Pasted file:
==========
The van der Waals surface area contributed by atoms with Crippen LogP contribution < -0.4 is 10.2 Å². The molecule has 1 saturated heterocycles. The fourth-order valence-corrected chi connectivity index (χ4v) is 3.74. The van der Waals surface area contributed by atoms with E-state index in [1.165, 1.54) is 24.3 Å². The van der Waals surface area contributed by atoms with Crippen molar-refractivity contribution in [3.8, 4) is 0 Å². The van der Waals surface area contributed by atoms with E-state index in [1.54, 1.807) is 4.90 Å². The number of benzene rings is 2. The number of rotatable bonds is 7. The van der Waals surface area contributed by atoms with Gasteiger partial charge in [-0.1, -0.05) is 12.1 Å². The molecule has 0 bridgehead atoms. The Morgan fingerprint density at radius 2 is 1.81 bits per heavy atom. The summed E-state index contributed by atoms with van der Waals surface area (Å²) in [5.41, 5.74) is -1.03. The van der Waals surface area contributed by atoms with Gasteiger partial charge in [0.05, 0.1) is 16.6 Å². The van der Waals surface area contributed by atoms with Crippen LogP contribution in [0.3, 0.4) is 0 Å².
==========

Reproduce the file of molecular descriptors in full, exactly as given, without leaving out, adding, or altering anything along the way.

The van der Waals surface area contributed by atoms with Crippen LogP contribution < -0.4 is 10.2 Å². The molecule has 1 saturated heterocycles. The fourth-order valence-corrected chi connectivity index (χ4v) is 3.74. The van der Waals surface area contributed by atoms with E-state index in [1.165, 1.54) is 24.3 Å². The van der Waals surface area contributed by atoms with Crippen molar-refractivity contribution in [3.8, 4) is 0 Å². The van der Waals surface area contributed by atoms with E-state index in [1.54, 1.807) is 4.90 Å². The number of benzene rings is 2. The number of rotatable bonds is 7. The van der Waals surface area contributed by atoms with Gasteiger partial charge in [-0.1, -0.05) is 12.1 Å². The molecule has 0 bridgehead atoms. The Morgan fingerprint density at radius 2 is 1.81 bits per heavy atom. The summed E-state index contributed by atoms with van der Waals surface area (Å²) in [5.41, 5.74) is -1.03. The van der Waals surface area contributed by atoms with Gasteiger partial charge in [0.05, 0.1) is 16.6 Å². The van der Waals surface area contributed by atoms with Crippen LogP contribution in [0.3, 0.4) is 0 Å².